Winter Borscht & a Class to Sway You
Photo: Liz Rueven

Winter Borscht & a Class to Sway You

Borscht, a simple beet soup with roots in Eastern Europe, never held much appeal for me. So when Rabbi Evan Krame, spiritual leader of The Jewish Studio, suggested that I teach a zoom cooking session about borscht, I politely suggested other seasonal options.

But NO. He wanted BORSCHT as the subject of this class in a series on Jewish cooking. And now I’m glad he did.

Never having made it myself, I dug into The Gefilte Manifesto to read what the mavens of Ashkenazi food ways had to say about how to elevate the meek, pink jarred soup of my childhood memories.

Jewish food cooking borscht
Photo: Liz Rueven

Maybe this was an opportunity?

The more I read, the more absorbed I became. This is a soup with deep roots in seasonal cooking. It can be eaten hot in the winter (see my recipe below) or chilled in the summer. It may be hearty, with bone broth at its base, or vegetarian, allowing for dairy sour cream. It can be chunky or blended until smooth.

roasted beets for borscht
Photo: Liz Rueven

Seasonal foods were central to the food-ways of the poor (really, almost everyone), and wild beet roots were free to foragers. During the brutally long, frigid winters in Russia, Poland and Ukraine, hearty beets stored as well as potatoes. Both were regularly used in winter soups.

According to Gil Marks in the Encyclopedia of Jewish Foods, bland foods were paired with acidic foods like pickles, sauerkraut, sorrel, rhubarb and sour cream, to provide contrast and interest to a very basic diet.

In The Settlement Cookbook (1903), mostly aimed at Eastern European immigrants in the USA, there are two recipes for beet soup. One is called “Beet Soup Russian Style (Fleischik)” and includes brisket, onions, sugar and citric acid. The other is “Beet Soup Russian Style (Milchik)” and suggests sour cream or milk thickened with egg yolks.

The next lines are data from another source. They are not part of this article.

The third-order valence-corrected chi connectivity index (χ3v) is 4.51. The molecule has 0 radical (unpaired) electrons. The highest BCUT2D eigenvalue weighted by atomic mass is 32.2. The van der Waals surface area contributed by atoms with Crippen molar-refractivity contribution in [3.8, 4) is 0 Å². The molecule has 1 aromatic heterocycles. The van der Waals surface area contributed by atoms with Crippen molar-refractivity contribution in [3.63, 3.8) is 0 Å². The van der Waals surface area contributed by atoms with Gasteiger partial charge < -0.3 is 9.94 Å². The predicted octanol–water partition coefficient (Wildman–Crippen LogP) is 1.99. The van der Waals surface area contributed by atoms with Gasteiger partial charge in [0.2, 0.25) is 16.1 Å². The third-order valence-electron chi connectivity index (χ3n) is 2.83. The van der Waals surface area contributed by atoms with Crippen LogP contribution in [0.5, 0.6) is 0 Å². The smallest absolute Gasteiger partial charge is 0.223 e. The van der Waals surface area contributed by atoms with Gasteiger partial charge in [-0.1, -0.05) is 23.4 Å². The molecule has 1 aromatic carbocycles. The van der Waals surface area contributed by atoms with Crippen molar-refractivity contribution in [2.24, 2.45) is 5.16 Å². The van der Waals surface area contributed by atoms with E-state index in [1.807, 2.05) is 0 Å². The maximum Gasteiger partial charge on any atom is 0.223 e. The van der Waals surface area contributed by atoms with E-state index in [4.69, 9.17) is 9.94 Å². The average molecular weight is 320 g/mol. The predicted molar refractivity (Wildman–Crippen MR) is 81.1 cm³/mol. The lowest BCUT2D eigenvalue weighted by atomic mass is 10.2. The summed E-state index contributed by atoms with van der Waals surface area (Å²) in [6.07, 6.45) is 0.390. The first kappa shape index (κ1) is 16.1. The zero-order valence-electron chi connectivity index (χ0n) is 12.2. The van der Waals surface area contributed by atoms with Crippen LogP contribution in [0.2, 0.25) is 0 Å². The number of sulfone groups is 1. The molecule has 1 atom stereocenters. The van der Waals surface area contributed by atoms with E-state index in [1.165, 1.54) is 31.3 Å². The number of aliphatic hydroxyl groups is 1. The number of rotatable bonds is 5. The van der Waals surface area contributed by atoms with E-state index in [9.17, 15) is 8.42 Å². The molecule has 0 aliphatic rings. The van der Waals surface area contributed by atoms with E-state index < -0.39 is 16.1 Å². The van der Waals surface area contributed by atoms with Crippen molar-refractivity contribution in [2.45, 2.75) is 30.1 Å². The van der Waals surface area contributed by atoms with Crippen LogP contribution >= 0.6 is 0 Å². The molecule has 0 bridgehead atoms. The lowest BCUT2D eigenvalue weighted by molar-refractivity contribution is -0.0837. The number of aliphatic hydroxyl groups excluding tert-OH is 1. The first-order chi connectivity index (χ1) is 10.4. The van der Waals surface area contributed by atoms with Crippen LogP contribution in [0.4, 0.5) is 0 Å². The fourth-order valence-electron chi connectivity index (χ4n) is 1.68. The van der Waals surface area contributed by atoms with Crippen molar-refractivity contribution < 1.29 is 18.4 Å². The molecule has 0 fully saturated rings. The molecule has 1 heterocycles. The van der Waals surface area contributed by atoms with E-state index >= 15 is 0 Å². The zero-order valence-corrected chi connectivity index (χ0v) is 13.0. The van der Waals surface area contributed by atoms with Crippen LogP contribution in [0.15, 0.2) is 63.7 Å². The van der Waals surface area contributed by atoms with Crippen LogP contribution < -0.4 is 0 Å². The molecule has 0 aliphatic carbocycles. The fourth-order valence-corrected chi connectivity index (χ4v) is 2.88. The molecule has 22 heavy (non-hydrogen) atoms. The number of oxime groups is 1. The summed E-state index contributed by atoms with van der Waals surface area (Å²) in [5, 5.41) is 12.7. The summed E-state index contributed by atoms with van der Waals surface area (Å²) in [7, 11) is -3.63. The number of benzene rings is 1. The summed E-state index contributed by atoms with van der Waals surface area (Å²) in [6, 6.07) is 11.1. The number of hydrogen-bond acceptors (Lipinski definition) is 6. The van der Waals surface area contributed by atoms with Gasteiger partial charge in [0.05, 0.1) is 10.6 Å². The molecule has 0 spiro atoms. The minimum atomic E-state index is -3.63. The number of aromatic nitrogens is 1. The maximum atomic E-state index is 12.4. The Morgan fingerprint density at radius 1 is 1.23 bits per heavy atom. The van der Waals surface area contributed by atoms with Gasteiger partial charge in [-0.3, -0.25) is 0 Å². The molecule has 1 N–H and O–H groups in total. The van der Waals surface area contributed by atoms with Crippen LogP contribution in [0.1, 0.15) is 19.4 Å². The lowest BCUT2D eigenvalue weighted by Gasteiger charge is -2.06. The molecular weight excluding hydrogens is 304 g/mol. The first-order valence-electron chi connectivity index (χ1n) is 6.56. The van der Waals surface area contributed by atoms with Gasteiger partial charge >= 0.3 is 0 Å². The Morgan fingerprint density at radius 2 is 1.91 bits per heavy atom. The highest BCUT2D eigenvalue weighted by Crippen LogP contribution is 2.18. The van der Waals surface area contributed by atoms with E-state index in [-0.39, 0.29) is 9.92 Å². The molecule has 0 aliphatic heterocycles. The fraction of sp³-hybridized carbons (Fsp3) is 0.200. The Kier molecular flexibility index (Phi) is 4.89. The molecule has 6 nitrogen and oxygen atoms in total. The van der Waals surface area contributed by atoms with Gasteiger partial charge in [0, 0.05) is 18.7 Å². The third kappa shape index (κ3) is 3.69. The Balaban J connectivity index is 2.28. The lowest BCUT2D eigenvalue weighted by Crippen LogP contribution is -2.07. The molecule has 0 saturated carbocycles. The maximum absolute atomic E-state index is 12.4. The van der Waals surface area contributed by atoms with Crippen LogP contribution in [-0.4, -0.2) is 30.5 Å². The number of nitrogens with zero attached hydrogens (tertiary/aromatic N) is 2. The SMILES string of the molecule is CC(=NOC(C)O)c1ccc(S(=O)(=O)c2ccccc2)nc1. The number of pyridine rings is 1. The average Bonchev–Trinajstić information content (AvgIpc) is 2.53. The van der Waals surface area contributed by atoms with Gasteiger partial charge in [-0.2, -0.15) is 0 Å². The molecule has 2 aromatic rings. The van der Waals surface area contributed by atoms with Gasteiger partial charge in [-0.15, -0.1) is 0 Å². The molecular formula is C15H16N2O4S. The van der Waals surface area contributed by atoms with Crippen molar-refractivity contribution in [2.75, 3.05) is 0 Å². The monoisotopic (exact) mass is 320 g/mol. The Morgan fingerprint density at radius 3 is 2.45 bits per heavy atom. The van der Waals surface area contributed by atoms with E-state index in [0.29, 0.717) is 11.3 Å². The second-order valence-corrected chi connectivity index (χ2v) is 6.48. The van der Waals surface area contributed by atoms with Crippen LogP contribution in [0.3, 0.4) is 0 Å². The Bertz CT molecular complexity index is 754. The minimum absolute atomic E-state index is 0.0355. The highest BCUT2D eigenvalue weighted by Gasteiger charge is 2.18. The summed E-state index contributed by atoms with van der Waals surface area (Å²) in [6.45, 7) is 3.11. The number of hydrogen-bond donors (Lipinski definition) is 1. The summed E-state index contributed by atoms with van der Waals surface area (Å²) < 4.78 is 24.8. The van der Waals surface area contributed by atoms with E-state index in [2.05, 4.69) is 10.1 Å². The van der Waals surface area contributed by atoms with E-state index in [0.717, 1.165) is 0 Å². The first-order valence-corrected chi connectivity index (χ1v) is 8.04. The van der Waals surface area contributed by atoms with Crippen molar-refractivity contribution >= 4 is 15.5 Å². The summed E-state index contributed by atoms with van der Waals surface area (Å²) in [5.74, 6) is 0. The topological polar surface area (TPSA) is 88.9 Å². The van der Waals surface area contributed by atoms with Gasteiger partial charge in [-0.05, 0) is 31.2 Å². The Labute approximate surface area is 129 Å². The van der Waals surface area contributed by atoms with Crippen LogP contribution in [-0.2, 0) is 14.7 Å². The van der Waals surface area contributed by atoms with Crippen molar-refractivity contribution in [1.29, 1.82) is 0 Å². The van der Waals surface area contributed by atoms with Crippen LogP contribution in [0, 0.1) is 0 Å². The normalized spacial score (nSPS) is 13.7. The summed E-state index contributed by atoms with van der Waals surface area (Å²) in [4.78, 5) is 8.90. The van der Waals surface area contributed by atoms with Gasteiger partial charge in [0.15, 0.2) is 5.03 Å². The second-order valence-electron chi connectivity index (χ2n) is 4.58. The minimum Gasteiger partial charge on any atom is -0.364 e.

Jewish cooking borscht
Photo: Liz Rueven

I’ve played with sweet and sour elements by using the often overlooked umami sweetness of ketchup and freshly squeezed lemon juice.

I know that ketchup and lemons weren’t available in Eastern Europe, where my grandparents came from. But my grandmother, Bertha, often used ketchup to sweeten her creations. I don’t recall seeing lemons in her fruit bowl but I believe she would have loved this borscht.

Jewish cooking: borscht
Photo: Liz Rueven

I blended it all into a velvety puree but if you prefer chunky, that’s fine, too. ‘Cause I love textural contrasts, I opted to bake crunchy sourdough croutons to offset the pink puree. Trader Joe’s has a wonderful kosher sourdough that works perfectly here.

Jewish food cooking class
Cooking with Friends at The Jewish Studio

Join me on Sunday, December 19, 2021 at 4:00 PM and allow me to sway you if you’re not a beet lover. We’ll be whipping up vegetarian borscht and talking about all things Jewish cooking and yes, beets. The class is on zoom and free, but donations to The Jewish Studio are appreciated.

And a big thank you to my dear friend, Susan Barocas, expert in Mediterranean, Middle Eastern and Sephardic food history and culture, for recommending that I present this class.

Note: For another warming winter veggie soup take a look at one of my faves here.

Disclosure: When readers purchase items through some of the links in this post Kosher Like Me may benefit by receiving a small percentage of sales. There is no cost for the buyer. Thanks for supporting this blogging habit of mine.


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